Coming from different corners of the world, these youths share a common love for Tet, Vietnam’s Lunar New Year holiday.
Meeting Tuoi Tre (Youth) newspaper journalists in a coffee shop in District 2, Nathalie Halbete, a French national living in Ho Chi Minh City, brightened up as she spoke about Tet.
Born and raised in Paris, Halbete said her past six years in Vietnam had been the most beautiful time in her life.
For a foreigner, Halbete knows a lot about Vietnamese customs and traditions, including the country’s taboos. She said one should avoid visiting others outside of their family on Lunar New Year’s Day, as it could bring bad luck to the hosts.
Though speaking little Vietnamese, Halbete said she had never felt it a challenge to live in Vietnam as she had already considered it her second home, where she even has more friends than back in France.
She added that Tet is her much-awaited time of the year, when she would blend in with the crowd on Lunar New Year’s Eve to wait for the fireworks.
As the city has announced the cancelation of any fireworks show this year, Halbete hopes to see alternative entertainment programs being organized for locals and foreigners to join.
For Vilaysak PhanDanouvong, a Lao exchange student at the Diplomatic Academy of Vietnam in Hanoi, the thing about Tet that touches him the most is the tradition of Vietnamese youths who live far away from home to be reunited with their family over a New Year meal.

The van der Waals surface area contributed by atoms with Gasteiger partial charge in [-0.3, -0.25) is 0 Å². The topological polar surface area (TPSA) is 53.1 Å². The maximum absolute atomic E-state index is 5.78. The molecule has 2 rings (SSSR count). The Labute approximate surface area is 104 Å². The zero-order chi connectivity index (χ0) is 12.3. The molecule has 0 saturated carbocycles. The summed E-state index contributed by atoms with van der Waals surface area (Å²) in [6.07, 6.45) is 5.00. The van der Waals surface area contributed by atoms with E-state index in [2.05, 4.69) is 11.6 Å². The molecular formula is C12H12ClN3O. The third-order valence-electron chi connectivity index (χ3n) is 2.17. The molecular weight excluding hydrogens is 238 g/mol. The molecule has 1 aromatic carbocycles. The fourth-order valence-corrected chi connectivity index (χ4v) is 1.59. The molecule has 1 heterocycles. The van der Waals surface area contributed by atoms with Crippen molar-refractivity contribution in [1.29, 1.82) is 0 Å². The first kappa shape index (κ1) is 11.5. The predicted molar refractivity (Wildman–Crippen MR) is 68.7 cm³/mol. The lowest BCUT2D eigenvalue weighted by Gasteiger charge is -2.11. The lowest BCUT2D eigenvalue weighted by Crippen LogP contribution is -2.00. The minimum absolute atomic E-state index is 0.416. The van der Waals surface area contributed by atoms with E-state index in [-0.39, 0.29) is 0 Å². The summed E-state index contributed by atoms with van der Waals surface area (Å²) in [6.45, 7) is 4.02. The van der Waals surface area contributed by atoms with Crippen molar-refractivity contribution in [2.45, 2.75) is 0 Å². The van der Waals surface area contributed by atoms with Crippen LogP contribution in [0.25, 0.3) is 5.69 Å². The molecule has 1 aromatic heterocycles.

The feeling was shared by Canadian man Austin Carter, co-founder of Vietnam’s first education review community EBIV, who said he had the first taste of Vietnamese Tet in 2016 when he spent the holiday at a friend’s hometown in southern Vietnam’s Vung Tau City.
Carter joined his friend’s family to visit their relatives and neighbors to exchange Tet wishes, a tradition observed by many Vietnamese families demonstrating the country’s communal culture.
He said he was glad to see many young Vietnamese spending the weeks leading up to Tet to do charity work and help the less fortunate in the country, which he said is also common in his home country.
Benjamin James, a music producer from the UK, is brushing up on his Vietnamese to better integrate into the local culture, and he has promised to write a song about the people and life in Ho Chi Minh City when he has enough experience about the city.
Last year was James’ first Tet in Vietnam, but he was so new to the country at the time that he knew little to do. He said he was looking forward to this year’s holiday, when he is going to join a friend’s family on a homecoming trip to the Mekong Delta province of Ben Tre and enjoy the Lunar New Year atmosphere in the countryside.
James was surprised to see many Vietnamese trying their best to be reunited with their family during Tet or other holidays, as it is rarely seen in his home country.
Dressed in a male design of the Vietnamese ‘ao dai’ dress, James said he felt smarter and more gentlemanly each time he put on the national costume of Vietnam.
For Erik Perttu, a Swedish IT manager, each of the past three Lunar New Years has been a different experience for him as he had spent it in a different region of the country.
Perttu has a Vietnamese girlfriend who was born in Nha Trang City, so he said he had been able to compare how similarly and differently people observe the holiday in Nha Trang and Ho Chi Minh City.
Yazan Ayaydeh, a Palestinian exchange student at Hanoi University, said Vietnamese Tet bears many resemblances to the traditional New Year in Palestine, as people also wear new clothes and visit family members on New Year’s Day.
The tradition of giving lucky money to children on the first day of the new lunar year is also observed by Palestinians as a way of wishing good luck, health, success and happiness, Ayaydeh said.